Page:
1 Nomination, 0 Wins
Short films are often both the most frustrating and most rewarding part of the Every Oscar Ever project. Locating short films that are more than a few years old is beyond difficult, with prints often existing only in a few libraries, and sometimes not existing at all. I have even spoken to a few filmmakers who no longer have copies of their own short films from the past. These short films are often highly enjoyable, well-crafted films that manage to pack as much quality into one or two reels as their feature-length cousins do in a much longer running time.
One of the best venues for viewing short films of yesteryear is Turner Classic Movies. While TCM sometimes gets in a bit of a rut, playing the same few films repeatedly, it still remains a great way of viewing short films that might otherwise be challenging to track down. I had recorded Member of the Wedding during the recent 31 Days of Oscar, and attached to the recording was the short film "The Luckiest Guy in the World," the final entry in MGM's "Crime Does Not Pay" series of shorts. In this series, dating back to 1935, a character's greed leads them into a life of crime, only to receive his or her comeuppance by the end of the short. In "The Luckiest Guy in the World," Charlie (Barry Nelson, who would later play the manager of the Overlook Hotel in The Shining) is a compulsive gambler who finds a large sum of money after he accidentally kills his wife.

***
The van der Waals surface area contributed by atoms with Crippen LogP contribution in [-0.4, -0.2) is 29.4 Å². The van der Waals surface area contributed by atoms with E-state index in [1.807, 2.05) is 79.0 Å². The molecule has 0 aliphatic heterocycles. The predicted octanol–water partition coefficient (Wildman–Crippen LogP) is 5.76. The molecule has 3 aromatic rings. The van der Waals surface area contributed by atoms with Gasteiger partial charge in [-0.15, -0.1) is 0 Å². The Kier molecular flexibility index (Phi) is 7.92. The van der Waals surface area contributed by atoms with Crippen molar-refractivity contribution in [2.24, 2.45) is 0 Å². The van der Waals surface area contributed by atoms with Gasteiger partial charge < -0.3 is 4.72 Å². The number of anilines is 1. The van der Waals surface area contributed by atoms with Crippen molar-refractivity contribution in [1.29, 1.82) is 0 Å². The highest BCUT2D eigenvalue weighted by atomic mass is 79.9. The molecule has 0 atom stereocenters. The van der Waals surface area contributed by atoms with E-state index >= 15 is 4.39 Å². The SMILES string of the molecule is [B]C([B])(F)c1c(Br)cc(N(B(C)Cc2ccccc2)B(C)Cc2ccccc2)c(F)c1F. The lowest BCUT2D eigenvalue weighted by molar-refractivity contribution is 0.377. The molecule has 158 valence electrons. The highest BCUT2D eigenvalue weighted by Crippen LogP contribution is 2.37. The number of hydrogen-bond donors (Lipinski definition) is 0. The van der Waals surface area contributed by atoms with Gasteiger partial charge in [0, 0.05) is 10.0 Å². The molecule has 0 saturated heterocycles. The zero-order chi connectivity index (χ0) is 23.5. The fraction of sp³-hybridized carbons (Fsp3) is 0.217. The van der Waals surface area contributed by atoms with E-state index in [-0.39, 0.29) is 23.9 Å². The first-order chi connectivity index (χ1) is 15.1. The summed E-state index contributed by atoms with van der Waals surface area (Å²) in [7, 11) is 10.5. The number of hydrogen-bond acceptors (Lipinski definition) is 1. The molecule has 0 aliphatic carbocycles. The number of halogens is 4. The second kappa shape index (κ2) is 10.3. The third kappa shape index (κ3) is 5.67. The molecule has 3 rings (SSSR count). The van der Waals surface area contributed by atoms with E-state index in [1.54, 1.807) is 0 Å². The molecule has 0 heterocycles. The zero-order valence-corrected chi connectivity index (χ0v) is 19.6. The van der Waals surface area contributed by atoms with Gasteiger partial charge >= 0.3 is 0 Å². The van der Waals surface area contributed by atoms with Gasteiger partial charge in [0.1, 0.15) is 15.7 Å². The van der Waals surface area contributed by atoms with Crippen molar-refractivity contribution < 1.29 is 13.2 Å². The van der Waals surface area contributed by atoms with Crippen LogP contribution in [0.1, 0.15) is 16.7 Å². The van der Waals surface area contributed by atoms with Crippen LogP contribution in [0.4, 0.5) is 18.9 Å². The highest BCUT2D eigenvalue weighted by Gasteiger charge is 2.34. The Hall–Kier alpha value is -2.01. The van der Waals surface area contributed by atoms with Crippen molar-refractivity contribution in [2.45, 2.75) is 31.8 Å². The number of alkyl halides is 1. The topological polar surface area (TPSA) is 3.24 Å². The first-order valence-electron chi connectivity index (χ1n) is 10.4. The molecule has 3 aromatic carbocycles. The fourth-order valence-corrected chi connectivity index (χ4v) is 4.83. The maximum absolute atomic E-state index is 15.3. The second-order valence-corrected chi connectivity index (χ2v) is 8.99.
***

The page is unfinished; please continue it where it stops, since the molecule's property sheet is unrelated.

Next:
As is typical of the "Crime Does Not Pay" series, the bad guys are bad and the good guys are good and no one is in between, and the purpose of the film seems to be little more than to moralize about the ills of crime. The film isn't particularly entertaining or clever, though Barry Nelson turns in a solid performance. The best short films tell a story that is compact enough to be told in a shorter length of time, while lesser shorts tell a story that isn't fleshed out enough to fill a feature length running time. "The Luckiest Guy in the World" is an instance of the latter, and as a result is a forgettable short.
Remaining: 3165 films, 880 Oscars, 5448 nominations